Hellebores were extremely popular at both the plant vendors and in the display gardens, where it was used to great effect.  H. 'Ivory Prince' has been sulking in my garden for a few years now.  I really must devote myself to finding a better place for it or some more lively companions. 

Keeping in mind I was trying to be disciplined in my acquisitions, my meager goody bag contents from the show were as follows (see I'm sharing my goody bag, aren't you proud?):

 Acutally, this is not quite all.  I chucked the two lily bulbs in the veggie crisper and the glass art had to be shipped separate.  Wouldn't fit in the old carry-on.

Rubbish.  Or the"mulch" in my carry-on bag, if you prefer.

I think I avoided the goody bag evil of tantrums only because no sugar was involved.  I entered to win the trip to Hawaii at an ATM-looking machine in the convention center: suprise, I didn't win.  However the machine did spew out about ten coupons for things I couldn't use ("free scissors from Fiskars, collect at booth XYZ", now how would I explain them to those nice security people at the airport?).  The coupons in addition to receipts and literature I just had to have, made for quite a pile of papers, pictured above

This booth displayed their products to good effect!

I thought I was quite restrained given the circumstances.  Three plants in pots (to be used in my ornamental grass presentations this spring), two Lilium bulbs (gifts for friends), a glass orb for the fountain, and a small rock basin for the birds.  I felt pretty confident I could fit all that into my carry-on bag.  And then I made that fateful stop at the blown glass and copper stake booth.  Next thing I know, I'm signing my life away via credit card and having in all shipped home.  (Oh, well done, Christine, very restrained....)  I was also tempted by the giant moose made of salvaged metal, pictured below.  Maybe next year.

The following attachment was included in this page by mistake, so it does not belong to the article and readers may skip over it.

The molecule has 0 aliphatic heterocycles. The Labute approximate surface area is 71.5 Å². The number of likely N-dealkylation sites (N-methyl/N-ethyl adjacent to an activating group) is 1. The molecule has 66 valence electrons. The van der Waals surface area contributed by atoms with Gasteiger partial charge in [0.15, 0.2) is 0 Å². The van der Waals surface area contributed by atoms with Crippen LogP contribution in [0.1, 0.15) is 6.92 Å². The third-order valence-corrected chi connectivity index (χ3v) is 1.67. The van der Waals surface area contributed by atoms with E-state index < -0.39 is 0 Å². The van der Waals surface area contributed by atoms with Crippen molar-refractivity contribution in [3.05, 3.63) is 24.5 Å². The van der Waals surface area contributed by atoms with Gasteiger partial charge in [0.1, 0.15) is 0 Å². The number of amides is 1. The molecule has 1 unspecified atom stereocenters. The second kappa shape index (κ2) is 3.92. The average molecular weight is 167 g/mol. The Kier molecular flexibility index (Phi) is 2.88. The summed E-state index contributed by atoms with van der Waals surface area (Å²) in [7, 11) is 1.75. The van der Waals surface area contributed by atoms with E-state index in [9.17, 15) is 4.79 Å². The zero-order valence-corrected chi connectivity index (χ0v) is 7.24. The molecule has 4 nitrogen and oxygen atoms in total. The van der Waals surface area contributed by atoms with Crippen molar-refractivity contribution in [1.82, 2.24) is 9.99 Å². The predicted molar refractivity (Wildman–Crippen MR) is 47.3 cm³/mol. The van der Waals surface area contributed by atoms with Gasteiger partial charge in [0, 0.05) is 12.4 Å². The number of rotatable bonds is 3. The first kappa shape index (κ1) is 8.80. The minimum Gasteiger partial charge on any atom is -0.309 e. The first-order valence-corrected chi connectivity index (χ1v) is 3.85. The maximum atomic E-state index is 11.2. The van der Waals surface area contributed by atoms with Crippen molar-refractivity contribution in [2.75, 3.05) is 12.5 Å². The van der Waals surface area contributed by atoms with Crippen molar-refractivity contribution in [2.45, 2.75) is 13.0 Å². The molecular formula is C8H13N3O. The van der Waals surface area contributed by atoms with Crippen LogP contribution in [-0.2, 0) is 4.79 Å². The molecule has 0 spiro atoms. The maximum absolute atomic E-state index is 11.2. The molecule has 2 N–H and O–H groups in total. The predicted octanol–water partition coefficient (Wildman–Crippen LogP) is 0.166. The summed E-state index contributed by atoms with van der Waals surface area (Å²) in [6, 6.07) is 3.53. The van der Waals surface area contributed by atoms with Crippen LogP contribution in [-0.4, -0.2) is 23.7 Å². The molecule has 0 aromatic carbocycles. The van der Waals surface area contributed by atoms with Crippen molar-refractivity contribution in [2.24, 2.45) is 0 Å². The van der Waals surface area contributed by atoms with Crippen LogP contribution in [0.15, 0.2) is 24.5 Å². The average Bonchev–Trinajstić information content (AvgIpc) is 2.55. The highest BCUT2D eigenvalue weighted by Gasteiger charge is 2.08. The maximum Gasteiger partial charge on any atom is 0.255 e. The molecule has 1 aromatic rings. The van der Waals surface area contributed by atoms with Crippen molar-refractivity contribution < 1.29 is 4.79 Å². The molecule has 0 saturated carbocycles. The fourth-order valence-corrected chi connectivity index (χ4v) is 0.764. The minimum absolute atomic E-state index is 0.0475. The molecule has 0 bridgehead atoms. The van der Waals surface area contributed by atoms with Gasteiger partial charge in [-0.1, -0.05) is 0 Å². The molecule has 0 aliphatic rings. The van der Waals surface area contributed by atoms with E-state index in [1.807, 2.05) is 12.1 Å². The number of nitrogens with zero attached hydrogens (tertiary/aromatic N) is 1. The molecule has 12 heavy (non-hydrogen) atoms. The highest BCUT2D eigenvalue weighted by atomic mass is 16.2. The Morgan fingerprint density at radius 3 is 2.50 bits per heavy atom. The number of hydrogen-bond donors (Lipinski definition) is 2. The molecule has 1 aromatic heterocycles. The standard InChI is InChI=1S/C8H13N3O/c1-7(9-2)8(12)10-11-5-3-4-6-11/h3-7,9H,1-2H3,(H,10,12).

So the goodies were this week, and I'll be sharing the gardens and lectures presentations next week.  It'll take that long to recover from sitting in a middle seat in the airplane.  Envision, if you will: one young neighbor spit shining (truly!) his i-pod before lovingly placing it in an i-pod fanny pack and the other ear-plug wearing neighbor continuously bumping me with elbow and foot.  I consider myself an understanding traveller, but after the tenth time, I stepped on his foot.  Hard. 

I have quite a few insect art objects in my garden. Just my luck: very fun but very expensive!

I keep forgetting the most important aspect of air travel (in my humble opinion): "never wear a turtleneck on the plane", which edged out close seconds "don't wear wool socks to a warmer climate" and "don't drink a bottle of water before boarding".  What's your travel tip?

Monday, February 1, 2010

Jerry Springer in the garden!